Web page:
Upon Korey’s medical discharge from the Army, the family’s finances suffered and they ended up with no place to live. With no family or friends to lend their support, the Washingtons were forced to use every dollar they had to pay for and live out of a local hotel room with their family, which at that point had expanded to include four children. Hope tried to file a claim with the Veterans Administration so they could get the financial and medical benefits necessary to support the family and Korey’s condition. Unfortunately, the VA would not award them any benefits because they did not have a permanent address. But without their benefits, they couldn’t afford to rent or buy their own home. “It was like a catch-22,” Hope says. “I just couldn’t believe how much red tape there was with the VA. It was truly heartbreaking and confusing that my husband couldn’t get the benefits he had rightfully earned.”
That’s when Habitat stepped in.
After hearing their story, the staff at Habitat for Humanity SF/SCV took immediate action to secure a temporary mobile home for the Washington family. Now that they have a permanent address, they were able to apply for and receive benefits from the VA. Korey was deemed 90% disabled and unemployable, while Hope was designated as his full-time caregiver at the highest financial tier since Korey cannot function alone. Habitat is currently working with the Washington family so they can qualify to move in to our 78-home Veteran Enriched Neighborhood® that is under construction in Santa Clarita, CA. Hope says that Korey and the kids look forward to baking together on the holidays and hosting get-togethers with friends in the neighborhood.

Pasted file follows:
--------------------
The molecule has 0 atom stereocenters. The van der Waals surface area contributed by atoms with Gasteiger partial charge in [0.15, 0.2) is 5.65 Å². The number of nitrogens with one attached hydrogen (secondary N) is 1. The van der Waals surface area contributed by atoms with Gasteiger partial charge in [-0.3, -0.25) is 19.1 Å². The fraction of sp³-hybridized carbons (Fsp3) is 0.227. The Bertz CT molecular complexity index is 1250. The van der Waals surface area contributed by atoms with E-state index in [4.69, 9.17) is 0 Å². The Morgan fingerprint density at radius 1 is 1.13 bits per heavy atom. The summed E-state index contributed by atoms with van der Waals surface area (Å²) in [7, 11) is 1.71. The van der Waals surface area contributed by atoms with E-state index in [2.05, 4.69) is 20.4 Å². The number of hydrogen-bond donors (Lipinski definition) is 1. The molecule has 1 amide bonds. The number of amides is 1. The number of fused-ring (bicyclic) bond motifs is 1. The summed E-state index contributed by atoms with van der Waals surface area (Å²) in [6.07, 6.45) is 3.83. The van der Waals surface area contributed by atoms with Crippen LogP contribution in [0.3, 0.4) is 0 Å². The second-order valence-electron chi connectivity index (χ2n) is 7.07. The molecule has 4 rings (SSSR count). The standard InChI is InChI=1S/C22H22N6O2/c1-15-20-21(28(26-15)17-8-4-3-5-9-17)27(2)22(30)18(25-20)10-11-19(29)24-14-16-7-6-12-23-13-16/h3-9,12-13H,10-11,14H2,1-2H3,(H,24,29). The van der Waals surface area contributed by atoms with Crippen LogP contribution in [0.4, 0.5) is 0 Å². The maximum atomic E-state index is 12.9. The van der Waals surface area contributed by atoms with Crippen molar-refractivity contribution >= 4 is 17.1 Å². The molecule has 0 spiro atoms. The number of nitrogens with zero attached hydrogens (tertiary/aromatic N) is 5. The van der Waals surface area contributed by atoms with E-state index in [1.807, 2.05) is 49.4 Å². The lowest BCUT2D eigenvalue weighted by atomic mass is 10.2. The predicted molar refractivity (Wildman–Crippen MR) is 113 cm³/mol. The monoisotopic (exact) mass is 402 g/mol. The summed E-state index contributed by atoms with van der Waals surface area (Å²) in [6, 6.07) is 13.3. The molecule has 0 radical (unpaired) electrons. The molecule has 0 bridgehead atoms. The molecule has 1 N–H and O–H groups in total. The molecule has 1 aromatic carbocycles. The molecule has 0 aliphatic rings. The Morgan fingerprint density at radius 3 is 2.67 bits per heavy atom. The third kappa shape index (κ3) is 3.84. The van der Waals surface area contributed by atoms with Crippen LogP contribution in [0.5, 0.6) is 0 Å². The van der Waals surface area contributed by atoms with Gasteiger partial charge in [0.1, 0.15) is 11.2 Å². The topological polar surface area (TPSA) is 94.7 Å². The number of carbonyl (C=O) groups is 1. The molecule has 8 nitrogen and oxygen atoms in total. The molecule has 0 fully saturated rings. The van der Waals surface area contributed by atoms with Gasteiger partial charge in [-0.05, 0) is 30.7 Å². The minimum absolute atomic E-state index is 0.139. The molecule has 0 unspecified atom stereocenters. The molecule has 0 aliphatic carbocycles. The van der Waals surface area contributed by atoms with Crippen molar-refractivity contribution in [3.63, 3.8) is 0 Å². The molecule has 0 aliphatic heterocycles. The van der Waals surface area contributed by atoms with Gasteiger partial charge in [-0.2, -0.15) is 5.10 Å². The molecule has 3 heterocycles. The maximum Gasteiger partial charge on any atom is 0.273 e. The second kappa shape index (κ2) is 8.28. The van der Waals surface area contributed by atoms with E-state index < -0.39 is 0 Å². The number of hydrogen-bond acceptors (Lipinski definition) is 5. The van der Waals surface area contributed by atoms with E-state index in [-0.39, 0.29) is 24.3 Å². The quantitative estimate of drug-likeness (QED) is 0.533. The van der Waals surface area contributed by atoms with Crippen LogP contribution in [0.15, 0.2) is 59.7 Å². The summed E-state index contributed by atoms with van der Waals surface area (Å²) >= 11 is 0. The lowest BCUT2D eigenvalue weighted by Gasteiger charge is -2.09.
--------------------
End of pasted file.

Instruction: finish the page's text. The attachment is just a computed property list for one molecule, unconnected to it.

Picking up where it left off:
“Being able to buy our own home will put us on track to making a happy and full life for our children and family,” Hope said. “My oldest son wants to be a chef when he grows up, so he can’t wait to help me prepare family meals in our very own home. We’ve been through so many rough patches and sometimes didn’t know where our next meal would come from, but Korey and I have been taught by the military to persevere through the darkest storms. Habitat for Humanity has truly been the light and the blessing in our darkness.”